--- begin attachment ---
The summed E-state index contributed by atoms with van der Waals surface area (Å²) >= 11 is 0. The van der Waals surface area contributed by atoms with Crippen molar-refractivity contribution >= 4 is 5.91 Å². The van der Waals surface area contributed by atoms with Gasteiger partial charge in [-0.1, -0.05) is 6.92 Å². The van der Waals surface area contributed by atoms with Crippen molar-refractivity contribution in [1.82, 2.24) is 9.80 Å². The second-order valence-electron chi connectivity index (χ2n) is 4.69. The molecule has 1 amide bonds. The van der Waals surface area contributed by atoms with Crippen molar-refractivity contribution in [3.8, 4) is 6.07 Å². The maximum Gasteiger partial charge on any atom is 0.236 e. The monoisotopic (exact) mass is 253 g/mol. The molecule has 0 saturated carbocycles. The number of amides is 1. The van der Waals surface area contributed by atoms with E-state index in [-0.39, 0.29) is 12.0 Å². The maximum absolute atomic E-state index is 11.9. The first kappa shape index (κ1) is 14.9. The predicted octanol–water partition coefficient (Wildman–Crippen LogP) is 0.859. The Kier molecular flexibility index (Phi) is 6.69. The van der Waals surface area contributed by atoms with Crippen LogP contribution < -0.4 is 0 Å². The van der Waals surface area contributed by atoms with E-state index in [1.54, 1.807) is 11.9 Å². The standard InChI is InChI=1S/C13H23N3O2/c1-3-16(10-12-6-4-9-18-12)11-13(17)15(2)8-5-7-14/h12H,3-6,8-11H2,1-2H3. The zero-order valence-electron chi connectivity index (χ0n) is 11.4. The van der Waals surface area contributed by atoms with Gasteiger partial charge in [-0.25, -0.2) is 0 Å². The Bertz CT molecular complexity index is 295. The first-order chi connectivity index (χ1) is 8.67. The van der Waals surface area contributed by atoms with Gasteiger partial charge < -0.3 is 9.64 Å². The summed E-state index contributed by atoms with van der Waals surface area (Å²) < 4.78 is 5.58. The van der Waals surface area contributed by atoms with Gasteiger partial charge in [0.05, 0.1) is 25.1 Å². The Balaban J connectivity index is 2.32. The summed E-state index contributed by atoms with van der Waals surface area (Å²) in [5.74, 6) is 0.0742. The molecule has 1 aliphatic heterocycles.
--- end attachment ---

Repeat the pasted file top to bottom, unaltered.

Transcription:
The summed E-state index contributed by atoms with van der Waals surface area (Å²) >= 11 is 0. The van der Waals surface area contributed by atoms with Crippen molar-refractivity contribution >= 4 is 5.91 Å². The van der Waals surface area contributed by atoms with Gasteiger partial charge in [-0.1, -0.05) is 6.92 Å². The van der Waals surface area contributed by atoms with Crippen molar-refractivity contribution in [1.82, 2.24) is 9.80 Å². The second-order valence-electron chi connectivity index (χ2n) is 4.69. The molecule has 1 amide bonds. The van der Waals surface area contributed by atoms with Crippen molar-refractivity contribution in [3.8, 4) is 6.07 Å². The maximum Gasteiger partial charge on any atom is 0.236 e. The monoisotopic (exact) mass is 253 g/mol. The molecule has 0 saturated carbocycles. The number of amides is 1. The van der Waals surface area contributed by atoms with E-state index in [-0.39, 0.29) is 12.0 Å². The maximum absolute atomic E-state index is 11.9. The first kappa shape index (κ1) is 14.9. The predicted octanol–water partition coefficient (Wildman–Crippen LogP) is 0.859. The Kier molecular flexibility index (Phi) is 6.69. The van der Waals surface area contributed by atoms with Crippen LogP contribution < -0.4 is 0 Å². The van der Waals surface area contributed by atoms with E-state index in [1.54, 1.807) is 11.9 Å². The standard InChI is InChI=1S/C13H23N3O2/c1-3-16(10-12-6-4-9-18-12)11-13(17)15(2)8-5-7-14/h12H,3-6,8-11H2,1-2H3. The zero-order valence-electron chi connectivity index (χ0n) is 11.4. The van der Waals surface area contributed by atoms with Gasteiger partial charge in [-0.25, -0.2) is 0 Å². The Bertz CT molecular complexity index is 295. The first-order chi connectivity index (χ1) is 8.67. The van der Waals surface area contributed by atoms with Gasteiger partial charge < -0.3 is 9.64 Å². The summed E-state index contributed by atoms with van der Waals surface area (Å²) < 4.78 is 5.58. The van der Waals surface area contributed by atoms with Gasteiger partial charge in [0.05, 0.1) is 25.1 Å². The Balaban J connectivity index is 2.32. The summed E-state index contributed by atoms with van der Waals surface area (Å²) in [5.74, 6) is 0.0742. The molecule has 1 aliphatic heterocycles.